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I'm pretty particular when it comes to what I read and what I don't. I like a fresh take on things, sure, but I like to tread certain familiar genre paths. I don't think I'm alone in that. People whose preferences tend toward detective novels might not be interested in, say, an old-school bodice-ripper, for instance. Personally, I like epic fantasy, chock full of forgotten kingdoms, magical powers, and strange, deadly beasts. Urban fantasy . . . not so much. I don't rule it out, because I never rule out an entire genre on principle, but it's generally not my cup of tea. I like to let my imagination bask in another world the way a sunbather catches rays, soaking it all in and forgetting the place I left behind. Epic fantasy does that for me. But it feels less like of an escape when the main character is driving a Honda and drinking Starbucks, so I tend to steer clear of urban fantasy. So believe me when I say that when I get hooked on a urban fantasy novel, that really means something.
Enter Katrina Monroe's novel, REAPER, the urban fantasy tale of wannabe writer, Oz, whose untimely death launches his real career as a collector of souls. There is an awkward middling stage-- isn't there always?-- in which he's forced to spend his time in a sort of writer's purgatory, writing ironic deaths. Then a lottery win plunges him into his existence as a reaper, lurking invisibly among the living and learning the ropes of soul-gathering from his grizzled, foul-mouthed mentor, Bard.
If I had to pinpoint what really drew me into this story in a subgenre that usually has me tiptoeing in like a swimmer into cold water, I'd probably identify three big strengths: (1) solid writing, (2) good world-building, and (3) relatable characters. When you've got these three things going for you, it doesn't matter what genre you're writing in. You're gonna suck people in. And Ms. Monroe has got all three.
I'll admit, I stumbled in the beginning of the book, thinking "oh God, oh God, there are going to be cars and blenders and shit in this story." Then the excellent use of language caught my eye and sent it gliding like scissors cruising through a sheet of wrapping paper. Of Oz's mother, we're told that, "Her sighs and groans were like their own language, known only to Oz," and that she "was the kind of woman who'd win a gold metal in the Guilt Olympics." With regard to Oz's father, we learn that "[t]he man saw [his] house as his own private fiefdom, and the vacating neighbors only strengthened his claim on the land." In those few phrases, I got where Oz was coming from, and a little bit of why he turned out the way he did. Later, the click of typewriter keys in an office is described as a "syncopated tapping like the hum of worker bees," something that starts to hit Oz's ear-- and mine-- like music. There's also a paragraph about a calender featuring a tabby kitten "frozen in mid yarn ball" that's fabulous in ways I'll leave you to discover for yourself. But the words, they are good. And I know good words.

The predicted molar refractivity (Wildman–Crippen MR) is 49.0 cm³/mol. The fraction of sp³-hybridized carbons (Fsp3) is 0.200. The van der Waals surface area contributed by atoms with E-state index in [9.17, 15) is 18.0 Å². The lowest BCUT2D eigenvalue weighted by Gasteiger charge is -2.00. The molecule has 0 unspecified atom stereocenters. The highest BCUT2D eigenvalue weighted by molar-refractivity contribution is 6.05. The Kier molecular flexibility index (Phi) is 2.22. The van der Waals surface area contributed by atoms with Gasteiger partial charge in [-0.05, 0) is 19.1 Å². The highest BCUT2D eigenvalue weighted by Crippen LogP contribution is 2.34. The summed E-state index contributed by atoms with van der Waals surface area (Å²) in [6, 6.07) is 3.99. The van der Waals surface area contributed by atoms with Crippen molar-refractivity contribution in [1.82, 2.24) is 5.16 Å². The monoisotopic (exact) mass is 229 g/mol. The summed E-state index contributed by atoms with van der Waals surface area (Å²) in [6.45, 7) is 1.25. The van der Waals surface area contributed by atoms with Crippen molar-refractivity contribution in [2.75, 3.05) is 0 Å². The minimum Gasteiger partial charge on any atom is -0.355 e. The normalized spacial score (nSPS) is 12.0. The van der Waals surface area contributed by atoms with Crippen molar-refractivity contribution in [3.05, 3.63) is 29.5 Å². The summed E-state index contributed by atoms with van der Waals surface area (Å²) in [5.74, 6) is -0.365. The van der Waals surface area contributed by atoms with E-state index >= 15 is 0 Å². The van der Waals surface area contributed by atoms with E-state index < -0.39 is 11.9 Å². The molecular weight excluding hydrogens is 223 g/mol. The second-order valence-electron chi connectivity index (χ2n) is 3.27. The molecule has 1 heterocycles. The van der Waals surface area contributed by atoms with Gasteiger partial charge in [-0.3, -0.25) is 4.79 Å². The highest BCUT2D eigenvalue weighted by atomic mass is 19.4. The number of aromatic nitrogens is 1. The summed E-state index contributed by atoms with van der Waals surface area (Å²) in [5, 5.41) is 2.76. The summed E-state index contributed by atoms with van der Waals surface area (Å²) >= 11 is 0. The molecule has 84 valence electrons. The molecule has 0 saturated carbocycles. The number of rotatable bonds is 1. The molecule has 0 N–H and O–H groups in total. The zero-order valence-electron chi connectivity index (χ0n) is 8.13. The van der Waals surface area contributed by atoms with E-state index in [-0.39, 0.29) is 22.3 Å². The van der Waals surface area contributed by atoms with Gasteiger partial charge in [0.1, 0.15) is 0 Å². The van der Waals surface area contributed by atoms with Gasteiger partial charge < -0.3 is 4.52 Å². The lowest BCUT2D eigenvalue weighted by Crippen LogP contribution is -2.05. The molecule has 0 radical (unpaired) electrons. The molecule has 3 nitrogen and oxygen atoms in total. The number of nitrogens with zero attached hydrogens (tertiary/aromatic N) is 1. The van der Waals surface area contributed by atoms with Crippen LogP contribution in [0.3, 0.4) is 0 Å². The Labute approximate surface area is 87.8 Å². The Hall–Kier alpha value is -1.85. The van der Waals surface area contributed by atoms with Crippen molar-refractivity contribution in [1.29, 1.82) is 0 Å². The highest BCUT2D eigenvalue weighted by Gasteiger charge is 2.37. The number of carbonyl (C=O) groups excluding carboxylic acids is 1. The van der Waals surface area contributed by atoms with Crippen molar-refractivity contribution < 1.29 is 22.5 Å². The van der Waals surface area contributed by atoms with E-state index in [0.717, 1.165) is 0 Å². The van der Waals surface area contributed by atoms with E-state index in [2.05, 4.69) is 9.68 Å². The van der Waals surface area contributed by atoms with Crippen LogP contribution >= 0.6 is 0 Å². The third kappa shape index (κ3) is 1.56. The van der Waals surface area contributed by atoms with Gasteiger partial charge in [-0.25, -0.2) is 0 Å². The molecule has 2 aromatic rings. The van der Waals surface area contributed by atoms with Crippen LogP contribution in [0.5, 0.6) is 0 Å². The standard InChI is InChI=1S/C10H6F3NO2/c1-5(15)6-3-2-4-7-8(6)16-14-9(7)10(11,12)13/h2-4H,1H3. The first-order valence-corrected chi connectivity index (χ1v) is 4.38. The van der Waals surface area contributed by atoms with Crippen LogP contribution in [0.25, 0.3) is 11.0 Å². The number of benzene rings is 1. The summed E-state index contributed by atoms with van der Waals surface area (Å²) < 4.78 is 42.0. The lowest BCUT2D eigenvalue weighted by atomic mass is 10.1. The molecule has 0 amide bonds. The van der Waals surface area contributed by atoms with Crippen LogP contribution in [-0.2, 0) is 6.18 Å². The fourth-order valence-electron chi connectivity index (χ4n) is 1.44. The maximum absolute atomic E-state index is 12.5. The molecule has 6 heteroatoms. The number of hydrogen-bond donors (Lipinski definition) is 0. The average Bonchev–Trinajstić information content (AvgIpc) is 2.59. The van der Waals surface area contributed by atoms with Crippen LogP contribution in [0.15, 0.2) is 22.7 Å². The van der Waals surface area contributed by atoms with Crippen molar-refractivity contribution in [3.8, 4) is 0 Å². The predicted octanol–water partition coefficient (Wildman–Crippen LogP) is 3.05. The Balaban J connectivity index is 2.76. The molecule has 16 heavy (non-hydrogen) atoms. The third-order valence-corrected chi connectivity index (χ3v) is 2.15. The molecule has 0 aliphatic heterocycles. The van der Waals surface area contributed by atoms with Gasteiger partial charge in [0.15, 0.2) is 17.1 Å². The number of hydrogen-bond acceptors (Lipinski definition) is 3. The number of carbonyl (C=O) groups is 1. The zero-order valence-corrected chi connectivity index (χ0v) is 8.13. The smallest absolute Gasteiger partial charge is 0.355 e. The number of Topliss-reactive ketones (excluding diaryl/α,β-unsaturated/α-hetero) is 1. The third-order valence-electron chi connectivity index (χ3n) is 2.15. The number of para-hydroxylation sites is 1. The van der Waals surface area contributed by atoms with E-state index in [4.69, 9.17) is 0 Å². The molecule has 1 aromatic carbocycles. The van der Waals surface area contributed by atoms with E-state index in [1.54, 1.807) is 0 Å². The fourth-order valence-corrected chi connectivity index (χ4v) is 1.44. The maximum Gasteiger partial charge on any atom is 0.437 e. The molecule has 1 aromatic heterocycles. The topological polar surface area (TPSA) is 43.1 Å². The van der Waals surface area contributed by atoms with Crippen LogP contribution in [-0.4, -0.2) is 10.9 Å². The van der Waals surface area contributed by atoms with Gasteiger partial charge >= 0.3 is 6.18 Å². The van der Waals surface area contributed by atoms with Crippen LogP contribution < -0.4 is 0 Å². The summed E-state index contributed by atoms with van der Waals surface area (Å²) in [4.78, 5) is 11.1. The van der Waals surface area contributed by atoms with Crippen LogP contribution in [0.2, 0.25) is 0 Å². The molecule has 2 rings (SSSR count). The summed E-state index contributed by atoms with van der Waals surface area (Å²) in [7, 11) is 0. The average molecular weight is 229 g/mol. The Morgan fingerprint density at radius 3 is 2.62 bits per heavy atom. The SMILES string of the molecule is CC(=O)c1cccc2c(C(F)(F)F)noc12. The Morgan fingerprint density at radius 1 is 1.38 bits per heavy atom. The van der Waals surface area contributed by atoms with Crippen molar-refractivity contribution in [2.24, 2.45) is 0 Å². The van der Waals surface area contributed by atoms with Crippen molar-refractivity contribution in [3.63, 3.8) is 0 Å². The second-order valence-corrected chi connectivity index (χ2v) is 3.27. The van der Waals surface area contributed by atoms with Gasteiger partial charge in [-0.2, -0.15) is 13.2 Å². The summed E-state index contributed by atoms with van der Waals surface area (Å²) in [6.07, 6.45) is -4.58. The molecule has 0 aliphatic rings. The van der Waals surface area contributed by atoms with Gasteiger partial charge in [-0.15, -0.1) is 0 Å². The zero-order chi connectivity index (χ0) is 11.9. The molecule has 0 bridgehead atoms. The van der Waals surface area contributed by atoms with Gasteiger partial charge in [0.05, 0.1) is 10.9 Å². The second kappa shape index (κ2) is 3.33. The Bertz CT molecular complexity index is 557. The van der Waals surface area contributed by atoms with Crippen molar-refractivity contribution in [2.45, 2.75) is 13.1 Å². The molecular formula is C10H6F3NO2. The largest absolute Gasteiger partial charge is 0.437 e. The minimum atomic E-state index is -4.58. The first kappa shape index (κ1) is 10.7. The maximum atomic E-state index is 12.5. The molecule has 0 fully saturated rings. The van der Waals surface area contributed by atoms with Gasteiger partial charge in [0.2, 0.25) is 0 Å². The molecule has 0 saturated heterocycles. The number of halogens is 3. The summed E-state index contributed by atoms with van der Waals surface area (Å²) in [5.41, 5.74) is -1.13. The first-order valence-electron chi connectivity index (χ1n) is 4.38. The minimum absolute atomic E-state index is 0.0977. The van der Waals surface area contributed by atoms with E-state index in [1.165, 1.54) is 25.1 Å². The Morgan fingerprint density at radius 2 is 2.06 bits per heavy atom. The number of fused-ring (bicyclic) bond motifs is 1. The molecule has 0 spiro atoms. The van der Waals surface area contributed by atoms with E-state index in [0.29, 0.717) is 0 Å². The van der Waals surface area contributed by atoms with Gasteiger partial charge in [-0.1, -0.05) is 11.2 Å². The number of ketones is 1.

The other thing that riveted me about this book was the world-building. I'm a writer, myself, and I know how tricky it is to weave in the details of a magical system or a mythology without having a character just sit around and monologue excessively. However, in seamless little snippets, Ms. Monroe paints a picture of the lonely, surreal world Oz inhabits after his death. And it is a rich, unusual place, from the means that the reapers use to send souls on to the afterlife to the hidden perils that stalk them while they work. The hidden world that Ms. Monroe superimposed upon the familiar was so intriguing that I couldn't bring myself to mind that little aftertaste of reality. There was still a feeling of escape, of new and unusual discoveries the turn of every page. And that satisfied even the most car-phobic, epic fantasy reader parts of my brain.
Then, of course, there's Oz. It's beyond important to have a main character that people either really like or hate in a fascinated sort of way. Oz delivers on the former quite well. I related strongly to his earnest attempts to seek authenticity in his writing, which resulted in the occasional silly experiment. Say, for instance, slamming a car door experimentally to try and hear the sound of finality in it, as he'd written in his novel, and being rewarded with the sound of his car door breaking. Been there. Maybe not exactly there, but I'm somewhere around the corner, absent-mindedly breaking shit while I plot.
Oz did make some bad decisions across the pages and there are times when I liked him less for them, but there were moments where he won me over strongly enough that I figured we could weather any storm. The first such moment happened when he was walking along with Bard during his initial jaunt into the real world and Bard catches him making ridiculous faces in the reflection of a shop window. He's died, been to purgatory, and come back as a grim reaper, and this is where his natural urges take him. That's my kinda guy.
Ultimately, REAPER is not without its flaws. I don't think I've read any book that doesn't have at least one thing I could pick at, if I was in the mood for picking. But all in all, it was an entertaining read that kept my attention, and it delivered an especially solid ending, which is my personal benchmark for a book worth recommending. After all, there's nothing more disheartening than trekking across the pages with a group of characters and then arriving at the end feeling wildly unfulfilled. In my humble opinion, a good ending can make or break a book, and this one really shines. So I recommend you click the link above and get your hands on a copy today.